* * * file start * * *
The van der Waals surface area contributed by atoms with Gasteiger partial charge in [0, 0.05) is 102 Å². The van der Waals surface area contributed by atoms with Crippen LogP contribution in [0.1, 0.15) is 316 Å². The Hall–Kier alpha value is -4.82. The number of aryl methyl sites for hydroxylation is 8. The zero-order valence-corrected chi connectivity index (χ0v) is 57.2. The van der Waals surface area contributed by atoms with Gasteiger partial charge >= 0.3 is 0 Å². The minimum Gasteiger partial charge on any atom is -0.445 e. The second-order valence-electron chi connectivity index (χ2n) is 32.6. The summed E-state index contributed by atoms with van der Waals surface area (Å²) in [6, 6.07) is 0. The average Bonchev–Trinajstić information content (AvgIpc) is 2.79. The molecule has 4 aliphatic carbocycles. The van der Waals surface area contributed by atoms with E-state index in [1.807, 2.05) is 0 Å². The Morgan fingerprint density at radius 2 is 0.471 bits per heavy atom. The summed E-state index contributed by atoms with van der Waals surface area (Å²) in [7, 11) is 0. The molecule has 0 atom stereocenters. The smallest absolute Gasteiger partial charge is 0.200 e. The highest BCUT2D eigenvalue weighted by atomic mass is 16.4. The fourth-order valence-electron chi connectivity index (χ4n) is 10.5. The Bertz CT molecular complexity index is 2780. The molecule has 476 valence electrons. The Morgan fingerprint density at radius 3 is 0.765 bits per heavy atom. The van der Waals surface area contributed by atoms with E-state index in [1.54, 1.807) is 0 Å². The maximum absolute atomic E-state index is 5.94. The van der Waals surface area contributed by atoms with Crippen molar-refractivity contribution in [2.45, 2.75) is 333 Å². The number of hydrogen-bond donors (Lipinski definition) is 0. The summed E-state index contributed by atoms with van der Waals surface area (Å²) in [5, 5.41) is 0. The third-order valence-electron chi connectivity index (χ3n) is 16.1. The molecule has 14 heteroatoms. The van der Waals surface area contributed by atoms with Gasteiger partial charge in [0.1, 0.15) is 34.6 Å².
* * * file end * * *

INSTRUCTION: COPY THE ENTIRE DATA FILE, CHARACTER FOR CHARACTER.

The van der Waals surface area contributed by atoms with Gasteiger partial charge in [0, 0.05) is 102 Å². The van der Waals surface area contributed by atoms with Crippen LogP contribution in [0.1, 0.15) is 316 Å². The Hall–Kier alpha value is -4.82. The number of aryl methyl sites for hydroxylation is 8. The zero-order valence-corrected chi connectivity index (χ0v) is 57.2. The van der Waals surface area contributed by atoms with Gasteiger partial charge >= 0.3 is 0 Å². The minimum Gasteiger partial charge on any atom is -0.445 e. The second-order valence-electron chi connectivity index (χ2n) is 32.6. The summed E-state index contributed by atoms with van der Waals surface area (Å²) in [6, 6.07) is 0. The average Bonchev–Trinajstić information content (AvgIpc) is 2.79. The molecule has 4 aliphatic carbocycles. The van der Waals surface area contributed by atoms with E-state index in [1.807, 2.05) is 0 Å². The Morgan fingerprint density at radius 2 is 0.471 bits per heavy atom. The summed E-state index contributed by atoms with van der Waals surface area (Å²) in [7, 11) is 0. The molecule has 0 atom stereocenters. The smallest absolute Gasteiger partial charge is 0.200 e. The highest BCUT2D eigenvalue weighted by atomic mass is 16.4. The fourth-order valence-electron chi connectivity index (χ4n) is 10.5. The Bertz CT molecular complexity index is 2780. The molecule has 476 valence electrons. The Morgan fingerprint density at radius 3 is 0.765 bits per heavy atom. The van der Waals surface area contributed by atoms with E-state index in [1.54, 1.807) is 0 Å². The maximum absolute atomic E-state index is 5.94. The van der Waals surface area contributed by atoms with Crippen molar-refractivity contribution in [2.45, 2.75) is 333 Å². The number of hydrogen-bond donors (Lipinski definition) is 0. The summed E-state index contributed by atoms with van der Waals surface area (Å²) in [5, 5.41) is 0. The third-order valence-electron chi connectivity index (χ3n) is 16.1. The molecule has 14 heteroatoms. The van der Waals surface area contributed by atoms with Gasteiger partial charge in [0.1, 0.15) is 34.6 Å².